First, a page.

"Many professional women confess they prefer male rather than female supervisors. They complain that women at work refuse to share power, or withhold information, or are too concerned about receiving credit for every little thing they accomplish, or are cold toward underlings (male and female alike). In such complaints they use the word 'bitch' a lot," she says.

    Tim Field believes the stereotypical view of men as aggressive and women as nurturing often prevents the female serial bully from being seen for what she is: "A sociopath in a skirt."

    Research shows workplace bullying is also an expensive problem for Australia with the Workplace Bullying Project Team at Griffith University estimating it costs employers between $6 billion to $13 billion annually. This is based on a conservative estimate of 3.5 per cent of workers experiencing bullying.

    Evelyn Field says applying the more-accurate estimate of 15 per cent of workers being bullied increases the employer costs to between $17 to $36 billion. (A recent Worksafe survey found that one in seven Victorian workers were bullied in the past six months and almost a quarter knew a colleague who was being bullied.)

    It's all too familiar to Angela Timms who believes bullying is entrenched in our community, and through the Victims of Workplace Bullying support group which she attends, she has heard more stories of female bullying.

    "It seems to be everywhere, in places you wouldn't expect it, and time and again I hear of females doing the bullying."

    Evelyn Field said female bullies were often more subtle in their behaviour than their male counterparts. "Women are usually less physical, they would use techniques such as excluding others, over-supervising and controlling and verbal abuse."

    Ricky Nowak, a workplace communications training specialist and head of the company, Confident Communications, says women's bullying is "often quieter, behind closed doors, over the phone, via curt emails, or through giving their staff a sense of . . . (being overwhelmed), for example: asking women with families to stay behind when they don't really have to do so."

    Nowak runs leadership groups for professional women and says she has had many disclosures from women admitting they had bullied their colleagues.

    "It was behaviour such as intimidating others, standing over them, giving colleagues the silent treatment and so on."

    Evelyn Field describes bullying as a problem for everyone. "The micro level is the individual target who can be affected emotionally, physically, socially, career-wise, financially, family-wise over a long-term basis and many of them have severe health problems," she says.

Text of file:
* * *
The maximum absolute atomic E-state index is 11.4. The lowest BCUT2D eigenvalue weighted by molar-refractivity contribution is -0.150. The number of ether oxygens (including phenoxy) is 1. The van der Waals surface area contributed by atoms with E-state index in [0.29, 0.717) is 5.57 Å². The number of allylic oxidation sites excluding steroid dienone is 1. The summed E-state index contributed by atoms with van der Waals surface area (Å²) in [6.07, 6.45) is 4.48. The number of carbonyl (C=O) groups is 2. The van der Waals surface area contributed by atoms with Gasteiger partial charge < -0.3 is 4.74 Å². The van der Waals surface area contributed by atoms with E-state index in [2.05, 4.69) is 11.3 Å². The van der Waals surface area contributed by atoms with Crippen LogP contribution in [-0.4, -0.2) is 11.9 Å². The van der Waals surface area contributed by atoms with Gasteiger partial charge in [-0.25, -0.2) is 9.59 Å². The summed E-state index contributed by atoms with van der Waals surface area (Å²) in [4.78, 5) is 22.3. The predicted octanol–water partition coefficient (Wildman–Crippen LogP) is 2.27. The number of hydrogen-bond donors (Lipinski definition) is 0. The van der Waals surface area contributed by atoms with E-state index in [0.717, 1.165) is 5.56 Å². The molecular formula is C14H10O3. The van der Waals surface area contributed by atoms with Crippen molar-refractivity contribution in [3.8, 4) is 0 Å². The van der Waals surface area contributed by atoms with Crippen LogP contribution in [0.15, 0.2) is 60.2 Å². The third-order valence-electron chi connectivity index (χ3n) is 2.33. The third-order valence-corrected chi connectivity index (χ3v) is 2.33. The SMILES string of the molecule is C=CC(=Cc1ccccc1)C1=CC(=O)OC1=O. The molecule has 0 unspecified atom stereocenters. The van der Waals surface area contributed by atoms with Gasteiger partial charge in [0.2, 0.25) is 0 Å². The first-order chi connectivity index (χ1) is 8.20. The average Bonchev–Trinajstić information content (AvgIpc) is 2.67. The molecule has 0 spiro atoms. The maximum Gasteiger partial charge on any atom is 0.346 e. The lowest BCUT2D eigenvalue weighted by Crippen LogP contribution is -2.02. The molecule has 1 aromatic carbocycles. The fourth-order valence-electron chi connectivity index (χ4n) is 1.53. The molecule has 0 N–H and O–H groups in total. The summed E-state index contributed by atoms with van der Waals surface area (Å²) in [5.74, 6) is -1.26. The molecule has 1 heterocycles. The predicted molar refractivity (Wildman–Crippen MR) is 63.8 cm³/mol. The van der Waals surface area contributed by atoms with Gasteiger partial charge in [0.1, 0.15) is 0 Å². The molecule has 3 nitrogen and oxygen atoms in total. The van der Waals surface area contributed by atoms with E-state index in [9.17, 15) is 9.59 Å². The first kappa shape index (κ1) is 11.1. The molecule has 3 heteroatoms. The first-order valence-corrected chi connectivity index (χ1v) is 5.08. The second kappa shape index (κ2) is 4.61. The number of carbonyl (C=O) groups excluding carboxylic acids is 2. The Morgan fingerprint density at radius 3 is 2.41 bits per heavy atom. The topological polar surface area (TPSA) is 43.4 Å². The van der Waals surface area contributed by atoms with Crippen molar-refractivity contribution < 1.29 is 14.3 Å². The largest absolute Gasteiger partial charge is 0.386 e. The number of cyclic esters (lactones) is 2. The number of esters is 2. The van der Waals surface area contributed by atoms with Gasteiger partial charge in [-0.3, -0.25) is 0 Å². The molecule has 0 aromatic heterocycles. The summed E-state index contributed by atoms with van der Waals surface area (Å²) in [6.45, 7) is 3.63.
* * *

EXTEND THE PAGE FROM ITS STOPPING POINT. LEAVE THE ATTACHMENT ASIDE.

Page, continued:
"The onlookers also get affected 20 per cent of onlookers will leave the job, others will have sick days and suffer poor morale. And the cost to industry is enormous bullying is everyone's problem."

    * Angela Timms is a pseudonym.
    If you don't do it RIGHT today, when will you have time to do it over? (Hall of Fame basketball player/coach John Wooden)

    "I may be slow, but my work is poor." Chief Dave Balding, MVFD

    "Its not Rocket Science. Just use a LITTLE imagination." (Me)

    Get it up. Get it on. Get it done!

    impossible solved cotidie. miracles postulo viginti - quattuor hora animadverto

    IACOJ member: Cheers, Play safe y'all.

  2. #2
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    Exclamation FLAMMABLE WINDSHIELD WASHER FLUID

    Who'da thunk it, I know I didn't and just did a quick poll around the office, neither did anyone else....

    COULD THIS HAVE BEEN YOU?
    Makeshift ladder explodes
    An apprentice mechanic, working part-time with a transport company, was working when a drum of windshield washer anti-freeze exploded. The explosion was set off by a spark from his welding.

    The investigation into this death determined the mechanic was likely welding while standing on top of a drum containing methyl hydrate (concentrated windshield washer anti-freeze). The explosion threw him into the side of a nearby tractor-trailer. He died instantly of a skull fracture and extensive third degree burns.

    Further investigation showed the drum had been improperly labeled. It did not indicate methyl hydrate was flammable or explosive. In fact, the report showed the employees and managerial staff of the transport company did not know methyl hydrate was an explosive.

    Makeshift ladders are responsible for more injuries than just falls. In this case, the worker was standing on the drum of explosive material instead of a proper ladder or scaffold.

    If you have windshield washer fluid stored at work or at home, remember it is flammable and explosive. Handle it with care and caution.

    http://www.safetysmart.com/ezine/061504/cthby.html
    If you don't do it RIGHT today, when will you have time to do it over? (Hall of Fame basketball player/coach John Wooden)

    "I may be slow, but my work is poor." Chief Dave Balding, MVFD

    "Its not Rocket Science. Just use a LITTLE imagination." (Me)

    Get it up. Get it on. Get it done!

    impossible solved cotidie. miracles postulo viginti - quattuor hora animadverto

    IACOJ member: Cheers, Play safe y'all.